And bacteria wouldn't start to grow, assuming it was dead at spending some time at 140, unless new bacti got in, which could happen sans a lid or with spoon licking by the cook. With a lid, even resting not tight on the pot so the pot can bubble and let out steam, I'm just not worried.

On a whole new bowl that is itself presumably not fully sterile, not having been boiled before adding food - I'd trust the stonewear pot before I would that one.
The benefit of the new bowl is that it would cool the food a bit as it's added. Not sure that beats fast refrigeration.

As I mentioned before though, I don't know about spore bearing bacteria. Should look it up, I guess ..
Mame
 
  1  
Reply Mon 11 Jan, 2010 05:14 pm
@ossobuco,
"When food is cooked and left out for more than 2 hours at room temperature, bacteria can multiply quickly. Most bacteria grow undetected because they don’t produce a bad odor or change the color or texture of the food. Freezing food slows or stops bacteria’s growth but does not destroy the bacteria. The microbes can become reactivated when the food is thawed. Refrigeration also can slow the growth of some bacteria. Thorough cooking is needed to destroy the bacteria."

Bacteria Growth

Bacteria simply multiply by splitting in half. Under the ideal conditions, they can double in number every 15 to 30 minutes. This means that one single bacterium could multiply to a million in less than 6 hours.

What do bacteria need to multiply?

Food " Some from of food is a basic requirement for bacteria to grow.

Moisture " Water is required for bacteria in order to absorb food. Dry foods will not support bacterial growth. As well, foods with very high salt or sugar content make bacteria unable to use the moisture present.

Temperature " Bacteria grow best at warm temperatures between 40 and 140°F. This temperature range is what we call the food danger zone.

Air " Most bacteria require oxygen to grow, but not all. There are some exceptions, one type of bacteria being botulism.

Time " When bacteria are introduced to a new environment, they need time to adjust before they start to grow. This time is called the lag phase and last about one hour.

How is bacteria transferred?

Bacteria are carried from one place to another by being carried. This can happened by peoples hands, coughs, other food, utensils, equipment, water, or pests.

Preventing Bacteria Growth

Now that we know how bacteria grow and are spread; we should be able to prevent food-borne illness by following three simple steps.

1. Keep bacteria from spreading by not letting anything that might contain bacteria tough the food. This includes people, dirty equipment, utensils and possibly other foods.

2. Stop bacteria from growing by taking away the conditions that encourage growth. The most effective way is to keep food out of the danger zone. Keep foods below 40°F and about 140°F

3. Finally kill the bacteria. Most bacteria are killed if they are subject to a temperature above 165°F for 30 seconds. This is how we make food safe by cooking. This heat is also how we sanitize dishes and equipment. Certain chemicals (such as bleach) also kill bacteria. Using sanitizing agents is best way to sanitize counter tops and large equipment.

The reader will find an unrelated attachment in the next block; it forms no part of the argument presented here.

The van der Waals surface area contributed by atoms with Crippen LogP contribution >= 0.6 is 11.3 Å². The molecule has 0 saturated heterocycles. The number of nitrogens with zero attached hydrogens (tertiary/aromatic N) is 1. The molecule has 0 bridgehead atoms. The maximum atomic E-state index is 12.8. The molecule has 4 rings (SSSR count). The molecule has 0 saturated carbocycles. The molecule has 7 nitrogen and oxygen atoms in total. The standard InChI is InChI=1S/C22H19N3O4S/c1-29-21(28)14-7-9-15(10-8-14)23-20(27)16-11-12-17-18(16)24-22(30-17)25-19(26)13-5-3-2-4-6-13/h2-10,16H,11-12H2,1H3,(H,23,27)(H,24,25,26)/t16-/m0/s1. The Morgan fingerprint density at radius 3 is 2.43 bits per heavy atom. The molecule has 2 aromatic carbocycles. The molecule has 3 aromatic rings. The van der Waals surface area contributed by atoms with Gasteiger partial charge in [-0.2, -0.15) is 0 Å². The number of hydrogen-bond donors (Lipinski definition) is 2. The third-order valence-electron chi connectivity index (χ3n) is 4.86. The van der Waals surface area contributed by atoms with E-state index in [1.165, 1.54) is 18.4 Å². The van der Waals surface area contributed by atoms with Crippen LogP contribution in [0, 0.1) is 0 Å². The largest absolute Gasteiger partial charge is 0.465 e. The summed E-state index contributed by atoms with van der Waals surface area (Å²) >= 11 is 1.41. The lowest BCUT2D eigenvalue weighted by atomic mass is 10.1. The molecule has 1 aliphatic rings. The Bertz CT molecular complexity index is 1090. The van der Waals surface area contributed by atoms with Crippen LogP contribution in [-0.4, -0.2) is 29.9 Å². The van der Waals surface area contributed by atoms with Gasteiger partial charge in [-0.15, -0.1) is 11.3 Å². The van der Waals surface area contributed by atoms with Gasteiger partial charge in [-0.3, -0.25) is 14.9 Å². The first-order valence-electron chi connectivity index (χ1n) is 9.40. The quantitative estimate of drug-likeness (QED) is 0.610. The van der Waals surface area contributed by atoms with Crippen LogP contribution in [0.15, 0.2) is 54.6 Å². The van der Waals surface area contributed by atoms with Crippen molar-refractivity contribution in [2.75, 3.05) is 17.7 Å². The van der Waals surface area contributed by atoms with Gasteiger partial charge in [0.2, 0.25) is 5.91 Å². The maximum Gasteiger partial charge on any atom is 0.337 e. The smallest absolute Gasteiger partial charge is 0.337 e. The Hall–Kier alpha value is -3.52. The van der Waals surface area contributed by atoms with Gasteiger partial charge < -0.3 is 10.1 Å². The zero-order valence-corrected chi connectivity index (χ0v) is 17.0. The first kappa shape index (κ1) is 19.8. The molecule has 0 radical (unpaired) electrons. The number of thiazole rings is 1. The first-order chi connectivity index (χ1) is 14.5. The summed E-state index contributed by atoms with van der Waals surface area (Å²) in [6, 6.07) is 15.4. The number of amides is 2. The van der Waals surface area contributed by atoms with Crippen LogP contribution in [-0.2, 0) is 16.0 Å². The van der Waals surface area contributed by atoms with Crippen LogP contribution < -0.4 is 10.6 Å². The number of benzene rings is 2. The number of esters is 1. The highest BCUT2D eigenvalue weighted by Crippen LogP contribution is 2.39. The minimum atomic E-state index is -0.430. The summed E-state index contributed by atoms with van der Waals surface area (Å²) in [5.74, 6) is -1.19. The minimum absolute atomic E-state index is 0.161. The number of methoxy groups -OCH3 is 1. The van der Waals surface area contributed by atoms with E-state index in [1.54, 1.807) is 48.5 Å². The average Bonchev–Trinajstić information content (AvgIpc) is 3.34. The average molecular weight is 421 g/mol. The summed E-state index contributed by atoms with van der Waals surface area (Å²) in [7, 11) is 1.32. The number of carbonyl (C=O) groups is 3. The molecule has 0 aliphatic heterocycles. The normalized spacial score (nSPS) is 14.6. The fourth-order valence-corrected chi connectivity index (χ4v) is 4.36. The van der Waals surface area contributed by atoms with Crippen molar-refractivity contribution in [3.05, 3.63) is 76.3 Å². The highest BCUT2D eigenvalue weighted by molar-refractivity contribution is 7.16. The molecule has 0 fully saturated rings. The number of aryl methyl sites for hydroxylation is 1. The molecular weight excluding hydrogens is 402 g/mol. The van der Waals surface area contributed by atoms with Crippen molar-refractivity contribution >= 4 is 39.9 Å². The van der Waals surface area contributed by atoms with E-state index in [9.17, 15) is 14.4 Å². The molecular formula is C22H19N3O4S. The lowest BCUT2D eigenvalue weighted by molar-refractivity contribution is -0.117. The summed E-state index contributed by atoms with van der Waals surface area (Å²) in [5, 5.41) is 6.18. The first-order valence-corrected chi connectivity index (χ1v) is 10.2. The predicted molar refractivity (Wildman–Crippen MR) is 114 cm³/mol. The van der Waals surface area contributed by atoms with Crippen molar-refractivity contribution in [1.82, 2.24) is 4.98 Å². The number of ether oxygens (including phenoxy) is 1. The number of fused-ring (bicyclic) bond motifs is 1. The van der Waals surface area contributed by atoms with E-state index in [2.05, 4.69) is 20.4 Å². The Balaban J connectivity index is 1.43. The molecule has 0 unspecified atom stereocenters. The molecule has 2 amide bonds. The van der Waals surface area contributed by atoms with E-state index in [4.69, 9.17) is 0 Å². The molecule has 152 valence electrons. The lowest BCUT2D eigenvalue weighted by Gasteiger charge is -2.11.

(That was from another site)

And this one deals with putting hot foods into the fridge - I'd forgotten that in the restaurant we usually chilled the pails of soups, etc in sinks full of ice for quite a while.

http://www.ochef.com/648.htm

And here's another one:

Don't be afraid to put hot foods in the refrigerator. The appliance is made to cool down foods. The chilling process will happen more quickly in the fridge, once again giving bacteria less time to grow in the temperature danger zone of 40 - 140 degrees Fahrenheit. If you have a large casserole or dish that needs to be chilled, separate the foods into smaller, shallow (no more than 3" deep), individual containers for faster cooling. It can take a pot full of hot chicken soup 24 hours to cool to a safe temperature in the refrigerator! Divide and conquer bacteria!

Don't overload the refrigerator. There should be enough space between foods that air can freely circulate around them. This way the temperature will be more even throughout the appliance.

Foods that need refrigeration should be placed in the refrigerator within 2 hours after eating to help prevent bacteria growth. If the ambient temperature is more than 80 degrees Fahrenheit, that time safety zone shrinks to 1 hour. Don't violate this rule!!!
ossobuco
 
  1  
Reply Mon 11 Jan, 2010 06:00 pm
@Mame,
That's pretty good as a link. I never cook giant pots of stuff, but I'd divide it as they say if I did. I can see if it was a regular pan that putting it in ice first could be smart, and that's a strike against the stoneware crockpot dish as very hot to ice could be a problem (dunno, re the stoneware).

On bacterial growth, studying all that at length was part of my major, but it's been a while. I do remember spores - which some but not all bacteria have - and the autoclave, a pressure instrument, was a good way to get rid of them for sterility.
I have to look up where spores might show up in food, forget the list. I think they're in dirt (the clostridia) but I rarely throw dirt in a pot.. but I think it's Farmerman who used to talk about dirt hidden in scallions.




adds - botulism is from a Clostridium. Wonder it you tossed in a jar of home preserved tomatoes with C. botulinum if eight hours in the Crock would get rid of the spores. I'm doubting, but not sure.
0 Replies